Non-Norwegian enterprises doing business in Norway will find that the basic Norwegian compliance obligations are rather burdensome. Failure to comply commonly may results in severe sanctions. As always, it is better to do the right things from the beginning than to tidy up afterwards.
Foreign enterprises that direct their business towards the Norwegian market will at some point face Norwegian VAT regulations and must know how to act. Learning the basics of Norwegian VAT regulations enables you to get the VAT deductions you are entitled to and can also help you to avoid expensive mistakes.
Enterprises doing business in Norway are not entitled to deduct input VAT for their acquisitions until the enterprise is formally registered for VAT. An ordinary registration can, as a main rule, only take place after a Norwegian turnover is documented. In the stage of starting up the Norwegian division, this delay can be both unpractical and offer a significant liquidity disadvantage.
Anyone that conduct business activities in Norway is liable to register the company with the Norwegian authorities. This also applies even though the activities are not performed by the company itself, i.e. if the entire assignment is contracted out to subcontracts.
Businesses that acquire goods and services in Norway, will be charged with Norwegian VAT to the same extent as Norwegian businesses. As foreign businesses are not VAT registered in Norway, they are unable to have the VAT repaid over the regular bimonthly VAT returns. Instead, they can apply for a VAT refund to the Norwegian tax authorities.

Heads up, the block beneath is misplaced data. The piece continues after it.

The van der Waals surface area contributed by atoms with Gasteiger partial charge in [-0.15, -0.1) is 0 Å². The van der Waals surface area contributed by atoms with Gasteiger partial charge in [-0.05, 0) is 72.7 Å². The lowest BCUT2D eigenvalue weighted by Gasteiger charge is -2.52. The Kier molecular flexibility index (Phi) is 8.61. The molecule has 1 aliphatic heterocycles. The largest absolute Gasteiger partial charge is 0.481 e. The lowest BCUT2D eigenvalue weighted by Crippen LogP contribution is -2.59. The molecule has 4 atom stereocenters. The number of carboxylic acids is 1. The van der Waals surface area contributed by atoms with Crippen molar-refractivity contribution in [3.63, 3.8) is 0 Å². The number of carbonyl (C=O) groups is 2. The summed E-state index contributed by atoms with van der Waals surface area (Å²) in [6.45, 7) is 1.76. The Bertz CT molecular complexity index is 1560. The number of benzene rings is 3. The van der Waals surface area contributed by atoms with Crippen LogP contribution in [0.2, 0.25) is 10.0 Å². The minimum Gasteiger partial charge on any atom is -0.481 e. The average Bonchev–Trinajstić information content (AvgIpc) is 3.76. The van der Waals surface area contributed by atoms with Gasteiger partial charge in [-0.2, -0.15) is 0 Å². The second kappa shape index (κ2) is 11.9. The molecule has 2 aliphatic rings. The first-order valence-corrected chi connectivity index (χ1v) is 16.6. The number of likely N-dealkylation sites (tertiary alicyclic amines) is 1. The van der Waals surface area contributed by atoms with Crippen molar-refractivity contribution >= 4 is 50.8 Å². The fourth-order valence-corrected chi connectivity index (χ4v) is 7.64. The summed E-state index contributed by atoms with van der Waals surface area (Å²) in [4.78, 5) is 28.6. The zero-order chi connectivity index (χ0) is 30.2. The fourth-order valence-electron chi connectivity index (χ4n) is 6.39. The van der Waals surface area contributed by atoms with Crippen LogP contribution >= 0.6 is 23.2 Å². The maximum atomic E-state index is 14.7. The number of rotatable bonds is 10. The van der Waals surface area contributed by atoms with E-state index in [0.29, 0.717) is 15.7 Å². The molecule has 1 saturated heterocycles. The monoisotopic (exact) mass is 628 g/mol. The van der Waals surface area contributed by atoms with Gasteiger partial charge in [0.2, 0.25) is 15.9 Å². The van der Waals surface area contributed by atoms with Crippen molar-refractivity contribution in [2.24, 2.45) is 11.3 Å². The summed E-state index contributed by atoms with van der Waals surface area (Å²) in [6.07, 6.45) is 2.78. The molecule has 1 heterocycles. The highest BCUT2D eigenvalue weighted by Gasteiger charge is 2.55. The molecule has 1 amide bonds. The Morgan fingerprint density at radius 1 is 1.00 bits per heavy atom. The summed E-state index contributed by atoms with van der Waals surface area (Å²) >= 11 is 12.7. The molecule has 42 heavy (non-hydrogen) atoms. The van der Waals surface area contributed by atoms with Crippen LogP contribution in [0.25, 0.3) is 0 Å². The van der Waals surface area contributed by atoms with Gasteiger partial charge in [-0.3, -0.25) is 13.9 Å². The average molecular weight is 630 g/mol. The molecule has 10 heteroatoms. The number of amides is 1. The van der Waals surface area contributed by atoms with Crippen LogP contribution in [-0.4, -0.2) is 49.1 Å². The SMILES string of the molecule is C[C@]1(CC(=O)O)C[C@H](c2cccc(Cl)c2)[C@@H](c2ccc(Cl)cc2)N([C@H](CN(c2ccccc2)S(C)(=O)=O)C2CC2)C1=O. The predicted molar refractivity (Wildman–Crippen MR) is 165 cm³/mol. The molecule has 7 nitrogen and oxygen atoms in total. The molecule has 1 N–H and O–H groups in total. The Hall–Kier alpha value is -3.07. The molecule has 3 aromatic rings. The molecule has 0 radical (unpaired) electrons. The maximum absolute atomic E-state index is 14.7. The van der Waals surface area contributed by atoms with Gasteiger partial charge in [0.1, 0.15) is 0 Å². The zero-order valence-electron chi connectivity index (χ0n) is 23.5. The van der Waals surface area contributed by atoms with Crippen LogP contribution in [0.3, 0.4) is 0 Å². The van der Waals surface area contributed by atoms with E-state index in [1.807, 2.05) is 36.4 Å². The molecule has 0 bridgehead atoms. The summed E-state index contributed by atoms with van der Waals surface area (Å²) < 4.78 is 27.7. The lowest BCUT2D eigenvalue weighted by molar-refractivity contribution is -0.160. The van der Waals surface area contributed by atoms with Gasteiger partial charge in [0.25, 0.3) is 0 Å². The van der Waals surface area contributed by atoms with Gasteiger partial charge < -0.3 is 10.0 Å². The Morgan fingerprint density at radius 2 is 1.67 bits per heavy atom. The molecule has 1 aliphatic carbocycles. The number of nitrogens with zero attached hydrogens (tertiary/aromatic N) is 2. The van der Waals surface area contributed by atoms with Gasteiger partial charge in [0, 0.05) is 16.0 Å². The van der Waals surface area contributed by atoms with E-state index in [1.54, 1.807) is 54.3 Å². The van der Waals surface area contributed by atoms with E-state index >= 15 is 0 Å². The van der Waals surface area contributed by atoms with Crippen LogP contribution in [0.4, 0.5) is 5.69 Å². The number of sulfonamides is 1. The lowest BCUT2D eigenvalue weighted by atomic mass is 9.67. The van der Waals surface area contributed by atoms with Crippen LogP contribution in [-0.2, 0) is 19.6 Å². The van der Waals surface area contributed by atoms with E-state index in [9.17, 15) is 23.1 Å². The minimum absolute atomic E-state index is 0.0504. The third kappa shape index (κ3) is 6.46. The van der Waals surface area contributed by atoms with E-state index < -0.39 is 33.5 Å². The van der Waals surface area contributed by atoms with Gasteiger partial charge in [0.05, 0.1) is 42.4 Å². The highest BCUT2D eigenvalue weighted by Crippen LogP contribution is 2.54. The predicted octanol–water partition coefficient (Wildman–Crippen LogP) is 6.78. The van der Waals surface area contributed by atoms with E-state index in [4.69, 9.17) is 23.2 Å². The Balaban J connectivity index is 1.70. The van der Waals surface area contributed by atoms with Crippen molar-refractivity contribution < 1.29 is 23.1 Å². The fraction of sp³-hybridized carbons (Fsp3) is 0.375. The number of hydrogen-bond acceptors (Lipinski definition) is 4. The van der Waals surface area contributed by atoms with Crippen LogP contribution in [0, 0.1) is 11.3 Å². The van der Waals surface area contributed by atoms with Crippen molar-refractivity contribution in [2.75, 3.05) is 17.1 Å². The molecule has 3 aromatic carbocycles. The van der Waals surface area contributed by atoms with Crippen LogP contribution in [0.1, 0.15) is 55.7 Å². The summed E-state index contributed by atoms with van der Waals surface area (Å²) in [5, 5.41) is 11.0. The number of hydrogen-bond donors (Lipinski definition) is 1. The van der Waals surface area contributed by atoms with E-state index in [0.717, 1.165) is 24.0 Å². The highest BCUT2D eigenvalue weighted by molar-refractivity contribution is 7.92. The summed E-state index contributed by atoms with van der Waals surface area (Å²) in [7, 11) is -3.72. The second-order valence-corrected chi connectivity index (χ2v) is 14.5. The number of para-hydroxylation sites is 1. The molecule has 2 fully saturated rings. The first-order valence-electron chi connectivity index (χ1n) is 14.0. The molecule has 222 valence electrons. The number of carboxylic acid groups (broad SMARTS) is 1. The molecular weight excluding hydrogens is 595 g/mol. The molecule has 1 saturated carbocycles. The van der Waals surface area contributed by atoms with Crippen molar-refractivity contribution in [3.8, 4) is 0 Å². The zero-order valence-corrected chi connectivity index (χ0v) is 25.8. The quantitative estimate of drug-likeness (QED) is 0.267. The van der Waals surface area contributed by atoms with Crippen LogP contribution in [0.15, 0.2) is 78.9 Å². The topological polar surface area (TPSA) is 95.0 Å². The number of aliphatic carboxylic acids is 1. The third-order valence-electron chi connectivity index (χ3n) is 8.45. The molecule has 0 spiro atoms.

It is often difficult to establish whether a foreign company must register for VAT in Norway. Does your company have a sufficiantly strong connection to Norway to trigger registration obligations?
VAT must be paid on purchase of services from abroad If the services are VAT liable in Norway.
Sellers and online marketplaces are liable for VAT on cross-border sales of low value goods to consumers (B2C) in Norway from 1 April 2020.
The Norwegian tax office frequently conducts tax audits. You should therefore not be surprised if this hits you or your company. Our advice is to not panic and lean on professional expertise. Below is an overview of your rights and obligations if you become subject to a tax audit.
Norway is not a member of the European Union (EU), but it is a member of the European Economic Area (EEA). This means that transactions of goods across Norwegian borders and to or from the EU will be regarded as import or export supplies. This, in turn, creates a few challenges you should observe before entering into an agreement with a company established in Norway.